How do we understand contemporary art today? Where do we even start? Where do we end up? Art historian Matthew Israel responds to these questions by exploring ten of today’s most exciting contemporary artworks created by ten artists over a span of fifteen extraordinary years. With a clear eye for the captivating detail and a deep appreciation for the panoramic view, Israel reveals the fascinating stories behind each of the artworks, connecting them to larger social and artistic contexts, while stirring the sensibilities of art novices and art lovers alike. Drawn from the fields of photography, painting, performance, sculpture, installation, video, film, and public art, the works selected range from Andreas Gursky’s stunning, large-scale color photograph Rhine II to Ai Weiwei’s powerful Remembering, an installation of children’s backpacks following the 2008 Sichuan earthquake, to Kara Walker’s acclaimed installation, A Subtlety, in Brooklyn’s former Domino Sugar Refinery. Accessible and insightful, The Big Picture presents an indelible portrait of the multifaceted, confounding, often mercurial world of contemporary art in the twenty-first century―a place of wonder and delight that reflects our rapidly shifting global reality.
"This illuminating read uses a fascinating list of recent works of contemporary art as the point of departure for a host of issues and concerns vital to our moment. Written with clarity and descriptive panache, Israel’s voice speaks to a mass audience, something not always the hallmark of art writing. If you already love art and artists, this book will remind you why, as the discussion of a singular work branches out from the immediate view of aesthetics to the wide-view of how artists grapple with the inexplicable in our world. If you are not already a devotee then this book should set you on your way."
―Franklin Sirmans, Director of the Pérez Art Museum Miami
"The Big Picture is a pleasure to read. Israel accomplishes something rare in synthesizing so many aspects of the international contemporary art world while privileging the artworks that serve as its justification, and more importantly, afford its meaning."
―Suzanne Hudson, Associate Professor of Art History and Fine Arts at the University of Southern California and author of Robert Ryman: Used Paint and Painting Now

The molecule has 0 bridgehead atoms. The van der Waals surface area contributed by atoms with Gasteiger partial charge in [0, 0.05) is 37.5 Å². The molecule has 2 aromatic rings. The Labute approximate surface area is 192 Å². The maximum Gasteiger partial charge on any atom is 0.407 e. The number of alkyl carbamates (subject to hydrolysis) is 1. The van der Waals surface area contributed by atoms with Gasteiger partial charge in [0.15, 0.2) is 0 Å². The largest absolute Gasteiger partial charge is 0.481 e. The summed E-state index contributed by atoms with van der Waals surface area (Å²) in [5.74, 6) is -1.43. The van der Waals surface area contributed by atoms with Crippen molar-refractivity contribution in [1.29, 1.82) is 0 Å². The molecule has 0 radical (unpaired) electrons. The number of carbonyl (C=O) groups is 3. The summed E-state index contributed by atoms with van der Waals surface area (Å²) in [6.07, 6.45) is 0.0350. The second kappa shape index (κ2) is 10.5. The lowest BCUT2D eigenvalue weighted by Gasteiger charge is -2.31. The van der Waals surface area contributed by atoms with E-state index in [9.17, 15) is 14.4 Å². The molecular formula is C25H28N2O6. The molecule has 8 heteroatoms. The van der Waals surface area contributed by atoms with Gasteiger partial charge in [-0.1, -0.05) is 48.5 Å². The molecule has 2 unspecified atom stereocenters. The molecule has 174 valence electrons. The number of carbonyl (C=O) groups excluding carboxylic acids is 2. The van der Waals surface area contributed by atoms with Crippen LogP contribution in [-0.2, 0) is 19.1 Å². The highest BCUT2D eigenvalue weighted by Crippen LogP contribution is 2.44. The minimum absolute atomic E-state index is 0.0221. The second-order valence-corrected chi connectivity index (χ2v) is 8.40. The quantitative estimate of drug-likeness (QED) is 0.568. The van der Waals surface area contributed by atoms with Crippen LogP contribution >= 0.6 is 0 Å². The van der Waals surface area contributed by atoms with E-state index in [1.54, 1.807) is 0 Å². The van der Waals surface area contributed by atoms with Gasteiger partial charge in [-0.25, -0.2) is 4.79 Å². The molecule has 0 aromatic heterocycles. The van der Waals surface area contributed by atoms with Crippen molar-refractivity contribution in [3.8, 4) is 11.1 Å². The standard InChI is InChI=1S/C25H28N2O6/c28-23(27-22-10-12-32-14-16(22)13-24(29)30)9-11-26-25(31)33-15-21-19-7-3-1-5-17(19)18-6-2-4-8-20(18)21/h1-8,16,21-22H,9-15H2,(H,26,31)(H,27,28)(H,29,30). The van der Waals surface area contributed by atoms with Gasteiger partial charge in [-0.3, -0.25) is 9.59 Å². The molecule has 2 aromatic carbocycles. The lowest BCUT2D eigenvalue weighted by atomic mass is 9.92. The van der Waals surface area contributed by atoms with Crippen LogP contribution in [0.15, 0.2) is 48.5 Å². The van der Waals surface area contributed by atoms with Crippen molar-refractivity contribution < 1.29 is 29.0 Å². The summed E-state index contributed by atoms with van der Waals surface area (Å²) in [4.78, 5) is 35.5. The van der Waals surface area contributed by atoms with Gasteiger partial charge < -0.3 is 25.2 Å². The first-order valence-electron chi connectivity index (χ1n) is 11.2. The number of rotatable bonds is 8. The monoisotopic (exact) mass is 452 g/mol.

"Matthew Israel’s extraordinary book gets a score of ten out of ten. Mapping contemporary art in ten very focused chapters is a brilliant and audacious way of both showing its widest range and giving us the big picture as we read avidly from one subject to the next."
―John Elderfield, Chief Curator Emeritus of Painting and Sculpture at The Museum of Modern Art, New York
The Vietnam War (1964–1975) divided American society like no other war of the twentieth century, and some of the most memorable American art and art-related activism of the last fifty years protested U.S. involvement. At a time when Pop Art, Minimalism, and Conceptual Art dominated the American art world, individual artists and art collectives played a significant role in antiwar protest and inspired subsequent generations of artists. This significant story of engagement, which has never been covered in a book-length survey before, is the subject of Kill for Peace.
Writing for both general and academic audiences, Matthew Israel recounts the major moments in the Vietnam War and the antiwar movement and describes artists’ individual and collective responses to them. He discusses major artists such as Leon Golub, Edward Kienholz, Martha Rosler, Peter Saul, Nancy Spero, and Robert Morris; artists’ groups including the Art Workers’ Coalition (AWC) and the Artists Protest Committee (APC); and iconic works of collective protest art such as AWC’s Q. And Babies? A. And Babies and APC’s The Artists Tower of Protest. Israel also formulates a typology of antiwar engagement, identifying and naming artists’ approaches to protest. These approaches range from extra-aesthetic actions—advertisements, strikes, walk-outs, and petitions without a visual aspect—to advance memorials, which were war memorials purposefully created before the war’s end that criticized both the war and the form and content of traditional war memorials.
"Speaking from the position of a scholar who came of age during another round of such misadventures - the wars in Iraq and Afghanistan - Matthew Israel closely examines the legacy of Vietnam War era art with keen and fair-minded attention to its ideals, achievements and failures. His is an indispensable book about a grim, much ignored chapter in the history of American art in the second half of the 20th century, a book about how "then" contains lessons for "now" - and for the future."
-Robert Storr, Artist, Critic, Dean of the Yale School of Art
"Israel's significant contribution lies in his extensive research and the way he contextualizes the art as it parallels the history of the Vietnam War. This is a smart way of analyzing the timeliness and effectiveness of antiwar art and has not been done at this length and depth. . . . There is no other book that covers this territory anywhere as thoroughly. It will be very useful for teaching."
-Lucy R. Lippard, writer, activist, and author of A Different War